Thursday, February 24, 2011

Volley: Automated Data Placement for Geo-Distributed Cloud Services

Datacenters today are distributed across the globe, yet they need to share data with other datacenters as well as their clients. This paper from Microsoft Research presents a heuristic strategy for data placement to these geo-distributed datacenters. While there has been previous work on data placement in LANs and WSNs, Volley is the first heuristic for data placement strategies for WANs.

A simple heuristic is to place each data to the datacenter closest to the client of that data. But things are not that simple, there are several additional constraints to be considered, including business constraints, WAN bandwidth costs, datacenter capacity limits, data interdependencies, user-perceived latency, etc. For example, it makes more sense to collocate data that are tightly-coupled/interdependent, such as two friends in Facebook that update each other walls. As another example, the frequency of the clients accessing the data needs to be taken in to account as well. As live mesh and live messenger traces show, there is significant data sharing across clients (Figure 5), there can be significant benefits to placing data closest to those who use it most heavily, rather than just placing it close to some particular client that accesses the data. Finally, the live mesh and messenger traces also show that a significant portion of the clients move and change locations (Figure 7), so the ideal placement of data needs to be changed adaptively as well.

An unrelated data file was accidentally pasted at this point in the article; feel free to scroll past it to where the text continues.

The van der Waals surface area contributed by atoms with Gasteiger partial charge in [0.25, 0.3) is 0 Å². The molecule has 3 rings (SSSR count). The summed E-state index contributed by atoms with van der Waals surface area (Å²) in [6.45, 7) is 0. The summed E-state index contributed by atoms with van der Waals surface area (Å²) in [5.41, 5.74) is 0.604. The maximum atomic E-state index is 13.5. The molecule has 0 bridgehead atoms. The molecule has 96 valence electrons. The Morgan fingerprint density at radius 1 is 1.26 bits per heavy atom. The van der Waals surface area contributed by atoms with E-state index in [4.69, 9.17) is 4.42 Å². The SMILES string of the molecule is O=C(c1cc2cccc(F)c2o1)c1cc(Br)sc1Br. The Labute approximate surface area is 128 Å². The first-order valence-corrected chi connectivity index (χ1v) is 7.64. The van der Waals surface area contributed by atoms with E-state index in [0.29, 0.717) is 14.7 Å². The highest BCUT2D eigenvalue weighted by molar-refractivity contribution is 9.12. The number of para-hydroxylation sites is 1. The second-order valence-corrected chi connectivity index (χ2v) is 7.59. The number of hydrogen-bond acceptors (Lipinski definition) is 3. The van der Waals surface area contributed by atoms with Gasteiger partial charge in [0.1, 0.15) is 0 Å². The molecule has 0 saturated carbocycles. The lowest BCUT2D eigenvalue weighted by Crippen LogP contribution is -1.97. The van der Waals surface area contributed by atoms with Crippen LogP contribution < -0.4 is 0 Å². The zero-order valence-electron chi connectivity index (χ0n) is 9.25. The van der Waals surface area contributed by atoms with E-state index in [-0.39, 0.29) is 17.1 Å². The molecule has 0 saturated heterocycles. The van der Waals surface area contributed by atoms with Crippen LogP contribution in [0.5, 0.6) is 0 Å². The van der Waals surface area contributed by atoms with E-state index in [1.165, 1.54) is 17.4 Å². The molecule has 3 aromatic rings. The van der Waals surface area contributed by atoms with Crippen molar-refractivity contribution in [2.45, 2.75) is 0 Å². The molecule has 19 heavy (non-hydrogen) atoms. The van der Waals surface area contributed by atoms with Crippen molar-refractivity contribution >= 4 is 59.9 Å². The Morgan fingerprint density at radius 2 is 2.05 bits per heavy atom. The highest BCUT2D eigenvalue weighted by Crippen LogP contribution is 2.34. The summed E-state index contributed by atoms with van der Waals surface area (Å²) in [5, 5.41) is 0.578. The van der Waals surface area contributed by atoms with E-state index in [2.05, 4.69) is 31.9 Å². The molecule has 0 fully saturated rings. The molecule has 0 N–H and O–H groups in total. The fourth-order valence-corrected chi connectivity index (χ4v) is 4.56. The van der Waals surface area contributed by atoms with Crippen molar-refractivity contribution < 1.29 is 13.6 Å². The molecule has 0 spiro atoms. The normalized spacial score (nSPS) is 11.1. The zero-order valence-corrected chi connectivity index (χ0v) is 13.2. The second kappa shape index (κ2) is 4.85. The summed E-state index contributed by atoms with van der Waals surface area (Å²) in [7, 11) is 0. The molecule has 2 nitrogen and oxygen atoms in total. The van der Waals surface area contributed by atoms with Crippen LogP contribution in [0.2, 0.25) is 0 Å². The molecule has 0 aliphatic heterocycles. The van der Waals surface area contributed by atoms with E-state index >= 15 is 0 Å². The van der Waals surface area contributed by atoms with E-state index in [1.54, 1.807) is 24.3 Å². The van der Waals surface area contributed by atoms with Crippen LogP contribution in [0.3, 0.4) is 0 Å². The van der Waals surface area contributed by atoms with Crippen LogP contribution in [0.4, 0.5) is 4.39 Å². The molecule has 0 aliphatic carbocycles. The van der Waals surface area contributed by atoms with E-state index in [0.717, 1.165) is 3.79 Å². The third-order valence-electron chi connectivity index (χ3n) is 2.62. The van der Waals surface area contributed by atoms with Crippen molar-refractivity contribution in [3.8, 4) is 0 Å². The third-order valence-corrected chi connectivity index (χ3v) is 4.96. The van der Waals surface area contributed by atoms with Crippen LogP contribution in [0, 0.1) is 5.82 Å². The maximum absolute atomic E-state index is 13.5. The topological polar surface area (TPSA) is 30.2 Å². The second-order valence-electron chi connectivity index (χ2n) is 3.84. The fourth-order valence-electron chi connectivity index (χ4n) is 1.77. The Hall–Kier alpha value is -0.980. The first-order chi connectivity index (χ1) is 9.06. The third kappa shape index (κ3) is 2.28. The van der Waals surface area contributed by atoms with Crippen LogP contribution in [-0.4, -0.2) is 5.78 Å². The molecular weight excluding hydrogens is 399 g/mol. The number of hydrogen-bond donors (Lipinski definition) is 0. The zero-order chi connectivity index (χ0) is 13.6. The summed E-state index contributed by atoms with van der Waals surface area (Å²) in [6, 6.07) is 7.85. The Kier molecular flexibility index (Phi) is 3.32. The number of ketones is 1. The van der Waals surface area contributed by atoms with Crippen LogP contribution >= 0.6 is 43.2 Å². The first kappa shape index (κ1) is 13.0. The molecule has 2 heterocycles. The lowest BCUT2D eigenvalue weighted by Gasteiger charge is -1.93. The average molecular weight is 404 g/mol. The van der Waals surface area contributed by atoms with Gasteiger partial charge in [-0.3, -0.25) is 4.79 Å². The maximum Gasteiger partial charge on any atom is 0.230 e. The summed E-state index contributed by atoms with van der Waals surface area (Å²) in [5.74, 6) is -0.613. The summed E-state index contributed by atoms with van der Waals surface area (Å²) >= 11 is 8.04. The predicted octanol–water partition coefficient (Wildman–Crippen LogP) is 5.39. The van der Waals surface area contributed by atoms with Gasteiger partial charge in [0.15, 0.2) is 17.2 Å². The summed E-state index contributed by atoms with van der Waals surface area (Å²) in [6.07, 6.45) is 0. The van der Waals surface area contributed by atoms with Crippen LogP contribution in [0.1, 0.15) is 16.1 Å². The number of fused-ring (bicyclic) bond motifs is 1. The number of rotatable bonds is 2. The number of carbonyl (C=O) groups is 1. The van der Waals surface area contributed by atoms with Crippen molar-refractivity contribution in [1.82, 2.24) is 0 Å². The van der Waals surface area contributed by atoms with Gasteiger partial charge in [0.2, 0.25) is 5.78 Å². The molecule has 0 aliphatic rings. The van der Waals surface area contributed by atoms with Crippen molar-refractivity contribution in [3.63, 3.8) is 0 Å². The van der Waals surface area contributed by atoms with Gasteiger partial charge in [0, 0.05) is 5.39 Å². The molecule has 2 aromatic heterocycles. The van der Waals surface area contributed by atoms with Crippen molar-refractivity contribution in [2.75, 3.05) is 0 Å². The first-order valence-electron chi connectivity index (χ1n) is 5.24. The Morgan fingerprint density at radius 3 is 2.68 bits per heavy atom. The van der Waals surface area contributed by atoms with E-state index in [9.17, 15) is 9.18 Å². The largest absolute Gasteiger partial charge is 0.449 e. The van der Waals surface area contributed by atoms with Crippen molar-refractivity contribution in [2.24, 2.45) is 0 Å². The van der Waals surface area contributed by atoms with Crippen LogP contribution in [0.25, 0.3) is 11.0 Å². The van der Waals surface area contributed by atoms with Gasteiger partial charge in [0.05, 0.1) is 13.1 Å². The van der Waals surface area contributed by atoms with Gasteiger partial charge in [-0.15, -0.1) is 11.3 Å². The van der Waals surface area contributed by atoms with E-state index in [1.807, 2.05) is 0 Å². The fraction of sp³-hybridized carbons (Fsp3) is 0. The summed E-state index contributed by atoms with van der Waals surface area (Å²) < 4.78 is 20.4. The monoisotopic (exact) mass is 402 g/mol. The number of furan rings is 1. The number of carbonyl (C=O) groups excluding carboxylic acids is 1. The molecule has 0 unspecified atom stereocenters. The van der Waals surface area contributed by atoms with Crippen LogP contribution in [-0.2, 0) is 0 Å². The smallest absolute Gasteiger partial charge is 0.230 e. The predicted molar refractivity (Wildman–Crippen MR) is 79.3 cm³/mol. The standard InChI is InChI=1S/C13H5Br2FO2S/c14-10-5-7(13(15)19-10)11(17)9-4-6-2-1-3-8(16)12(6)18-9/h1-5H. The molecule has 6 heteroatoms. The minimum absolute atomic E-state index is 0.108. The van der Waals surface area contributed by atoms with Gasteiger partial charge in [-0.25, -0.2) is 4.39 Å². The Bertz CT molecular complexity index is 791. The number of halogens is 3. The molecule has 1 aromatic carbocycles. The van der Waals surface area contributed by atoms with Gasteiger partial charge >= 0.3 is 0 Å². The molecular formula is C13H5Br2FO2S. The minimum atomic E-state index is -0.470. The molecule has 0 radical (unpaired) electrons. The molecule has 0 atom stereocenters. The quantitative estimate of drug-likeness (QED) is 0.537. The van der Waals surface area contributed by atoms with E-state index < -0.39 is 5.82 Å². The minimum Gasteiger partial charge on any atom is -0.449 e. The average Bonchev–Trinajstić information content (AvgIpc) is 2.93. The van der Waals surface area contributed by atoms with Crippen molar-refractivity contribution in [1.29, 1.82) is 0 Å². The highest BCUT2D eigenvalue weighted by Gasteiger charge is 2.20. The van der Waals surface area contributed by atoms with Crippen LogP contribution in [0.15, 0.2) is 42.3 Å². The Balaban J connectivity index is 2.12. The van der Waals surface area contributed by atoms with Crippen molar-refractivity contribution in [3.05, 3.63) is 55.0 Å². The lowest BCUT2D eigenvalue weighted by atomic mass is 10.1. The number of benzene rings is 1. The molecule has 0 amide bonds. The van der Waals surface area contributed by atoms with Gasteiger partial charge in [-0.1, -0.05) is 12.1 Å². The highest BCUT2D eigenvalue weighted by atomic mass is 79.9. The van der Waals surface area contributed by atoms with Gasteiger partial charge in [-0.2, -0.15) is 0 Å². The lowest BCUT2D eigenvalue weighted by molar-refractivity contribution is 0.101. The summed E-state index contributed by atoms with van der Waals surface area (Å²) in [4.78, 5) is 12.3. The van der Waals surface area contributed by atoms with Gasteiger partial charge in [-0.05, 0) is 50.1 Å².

Volley takes as input the request logs for data in the system, analyzes them, and outputs the results on where to best place the data. Volley is not concerned with the actual migration, that should be handled by other applications.

Volley is an iterative algorithm. In phase 1, Volley computes an initial placement based on client IPs. In phase 2, Volley iteratively moves data to reduce latency. Finally in phase 3, Volley iteratively map data items into datacenters taking into account the datacenter capacities. In order

The live mesh and live messenger traces are used to evaluate Volley via emulations. In these emulations, 12 DCs are assumed. Volley is compared with the commonIP protocol (which places data as close as possible to the IP address that most commonly accesses it), hashing protocol (which randomly places data to one the 12 DCs to optimize for load-balancing), and oneDataCenter (which places all the data in one datacenter).

Among these protocolsVolley is the one with lowest latency, and hash is unsurprisingly the one with the highest latency. Hash protocol leads to a lot of inter-datacenter traffic as it frequently places interdependent data in different datacenters. Volley has the least inter-datacenter traffic, of course excluding the oneDC protocol which obviously has no inter-datacenter traffic.

The evaluations show that Volley converged after a small number of iterations, and reduced skew by 2x, inter-datacenter traffic by 1.8x, and latency by 30%. The paper does not make any optimality claims for Volley, as it just uses heuristics. The real contribution of Volley is reported as automating the data placement process.


Anonymous said...

Can you please post some exercises (like in a textbook) along with each article review?

Murat said...

That's not a bad idea. I will give it a try in the next reviews. Thanks.

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